Field parameters
Length
m
Width
m
Total area
Waste factor
%
Results
Number of rolls
Roll price
\$/
ft²
Total cost
\$

# Sod Calculator

By Wojciech Sas, PhD candidate
Last updated: May 18, 2020

This sod calculator is a very helpful tool which tells you how many rolls of sod you need to buy and how much it will cost to cover the given square footage with this particular type of grass. Read about the sod's structure find the answer to the question: "How much sod do I need?", and estimate what will be the final cost of a sod lawn.

## What is sod?

Seeding grass or laying sod? This is one of the first questions which come to your mind when you try to organize the space reserved for a lawn. During the landscape gardening, you will face a lot of similar challenges, e.g. if you want to design the perfect plant spacing. The sod (turf) is a prevalent type of swards which can be put on either around a residential home or some vast open areas like golf courses and sports fields.

Sod consists of a specific type of grass and a layer of soil beneath which provides the root system to be held in a compact form. There can also be a mixture of different grass species, depending on the cultivation climate. Sod is grown and then harvested as an ordinary crop for sale. After the whole process of removing grass from the ground, it is usually stored in the form of rolls.

One of the most significant advantages of sod is the fact that it can be quickly spread out on the ground, both on a horizontal surface or on a slope, and the laying time during the season isn't as crucial as for seeding. On the other hand, it's relatively expensive compared to the alternative, but at the same time, the maintenance is much cheaper, and the problem of weeds is greatly reduced.

## How to estimate the total cost of sod?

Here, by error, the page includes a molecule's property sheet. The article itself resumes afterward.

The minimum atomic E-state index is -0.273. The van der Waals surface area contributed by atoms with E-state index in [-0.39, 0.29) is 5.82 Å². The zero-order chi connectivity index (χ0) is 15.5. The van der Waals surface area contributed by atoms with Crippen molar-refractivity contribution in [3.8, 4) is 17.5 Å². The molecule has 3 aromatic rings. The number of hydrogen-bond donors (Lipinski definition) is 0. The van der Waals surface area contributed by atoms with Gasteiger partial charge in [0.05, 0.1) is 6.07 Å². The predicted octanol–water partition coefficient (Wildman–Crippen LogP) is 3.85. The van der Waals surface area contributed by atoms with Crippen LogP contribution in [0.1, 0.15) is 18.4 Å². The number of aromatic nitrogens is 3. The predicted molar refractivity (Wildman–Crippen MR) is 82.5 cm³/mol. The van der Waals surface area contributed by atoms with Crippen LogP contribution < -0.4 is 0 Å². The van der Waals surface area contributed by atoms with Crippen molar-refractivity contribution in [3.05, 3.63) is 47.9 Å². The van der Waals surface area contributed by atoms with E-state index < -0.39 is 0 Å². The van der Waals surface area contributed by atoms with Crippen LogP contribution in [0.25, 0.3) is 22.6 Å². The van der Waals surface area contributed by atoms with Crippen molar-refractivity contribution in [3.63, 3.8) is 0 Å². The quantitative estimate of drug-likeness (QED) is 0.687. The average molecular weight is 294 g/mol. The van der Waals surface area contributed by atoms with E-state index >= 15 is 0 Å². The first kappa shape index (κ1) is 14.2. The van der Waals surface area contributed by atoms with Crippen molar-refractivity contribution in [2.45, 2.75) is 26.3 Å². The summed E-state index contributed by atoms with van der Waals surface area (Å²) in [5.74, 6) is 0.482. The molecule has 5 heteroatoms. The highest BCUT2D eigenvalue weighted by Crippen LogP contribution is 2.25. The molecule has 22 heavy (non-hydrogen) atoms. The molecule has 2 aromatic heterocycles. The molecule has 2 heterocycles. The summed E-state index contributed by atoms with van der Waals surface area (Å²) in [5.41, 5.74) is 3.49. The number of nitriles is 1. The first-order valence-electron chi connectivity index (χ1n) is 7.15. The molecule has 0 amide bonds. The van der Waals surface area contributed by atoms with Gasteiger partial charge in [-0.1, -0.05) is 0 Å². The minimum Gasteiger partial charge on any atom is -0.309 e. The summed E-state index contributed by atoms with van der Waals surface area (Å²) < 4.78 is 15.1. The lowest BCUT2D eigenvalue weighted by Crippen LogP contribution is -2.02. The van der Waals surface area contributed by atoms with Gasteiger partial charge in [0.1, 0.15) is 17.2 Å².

"How much sod do I need to fill the terrain?" - the answer can be found in a relatively simple way. The calculation process is divided into a few steps. Just before we start, make sure that you took care of the stable and durable substrate underneath. The reasonable choice could be a gravel or a sand base. Let's assume that we want to cover a rectangular field, which is 130 ft long and 50 ft wide.

• Calculate the area of the land, which can be approximated as an area of a rectangle: `130 ft * 50 ft = 6,500 ft²`.
• Take into consideration the waste factor `p` which relates to the wasted material in the process of merging pieces together. It's usually given as a percentage of total area. In this sod calculator, we take `p = 10%` by default, but it's worth considering values up to `20%` if the field contains numerous round and protruding elements, e.g. trees or rocks.
• Estimate the total area of sod: `6,500 ft² * (1 + p) = 7,150 ft²`.
• Suppose that we use `1.5 x 6 ft` sod pieces, we can work out the number of rolls: `7,150 ft² / (1.5 ft * 6 ft) = 794.4`.
• If we want to buy rolls with the price of `0.25 \$/ft²`, then the total cost of sod can be found: `7,150 ft² * 0.25 \$/ft² = 1,787.5 \$`.

Once you want to use square sod elements, the GCF calculator can be handy if you are interested in what the biggest possible size of a single element is. Sometimes, the field doesn't have a regular shape, but it's not a problem - try our area of a trapezoid calculator and save your time!

Wojciech Sas, PhD candidate